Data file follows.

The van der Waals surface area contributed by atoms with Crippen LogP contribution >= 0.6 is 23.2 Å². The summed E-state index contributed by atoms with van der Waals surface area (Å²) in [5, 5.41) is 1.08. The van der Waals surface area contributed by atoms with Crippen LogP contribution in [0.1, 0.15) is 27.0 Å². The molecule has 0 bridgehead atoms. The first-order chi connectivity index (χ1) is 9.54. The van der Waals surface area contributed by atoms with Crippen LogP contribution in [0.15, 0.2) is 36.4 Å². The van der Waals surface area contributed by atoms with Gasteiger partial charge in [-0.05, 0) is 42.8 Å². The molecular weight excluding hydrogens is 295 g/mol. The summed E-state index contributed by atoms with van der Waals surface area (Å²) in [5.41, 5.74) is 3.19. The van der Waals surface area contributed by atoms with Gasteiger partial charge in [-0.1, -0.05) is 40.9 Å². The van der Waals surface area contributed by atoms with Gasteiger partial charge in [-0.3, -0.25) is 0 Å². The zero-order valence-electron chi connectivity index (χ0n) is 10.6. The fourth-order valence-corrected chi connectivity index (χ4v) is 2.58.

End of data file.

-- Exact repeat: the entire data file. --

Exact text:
The van der Waals surface area contributed by atoms with Crippen LogP contribution >= 0.6 is 23.2 Å². The summed E-state index contributed by atoms with van der Waals surface area (Å²) in [5, 5.41) is 1.08. The van der Waals surface area contributed by atoms with Crippen LogP contribution in [0.1, 0.15) is 27.0 Å². The molecule has 0 bridgehead atoms. The first-order chi connectivity index (χ1) is 9.54. The van der Waals surface area contributed by atoms with Crippen LogP contribution in [0.15, 0.2) is 36.4 Å². The van der Waals surface area contributed by atoms with Gasteiger partial charge in [-0.05, 0) is 42.8 Å². The molecular weight excluding hydrogens is 295 g/mol. The summed E-state index contributed by atoms with van der Waals surface area (Å²) in [5.41, 5.74) is 3.19. The van der Waals surface area contributed by atoms with Gasteiger partial charge in [-0.1, -0.05) is 40.9 Å². The van der Waals surface area contributed by atoms with Gasteiger partial charge in [-0.3, -0.25) is 0 Å². The zero-order valence-electron chi connectivity index (χ0n) is 10.6. The fourth-order valence-corrected chi connectivity index (χ4v) is 2.58.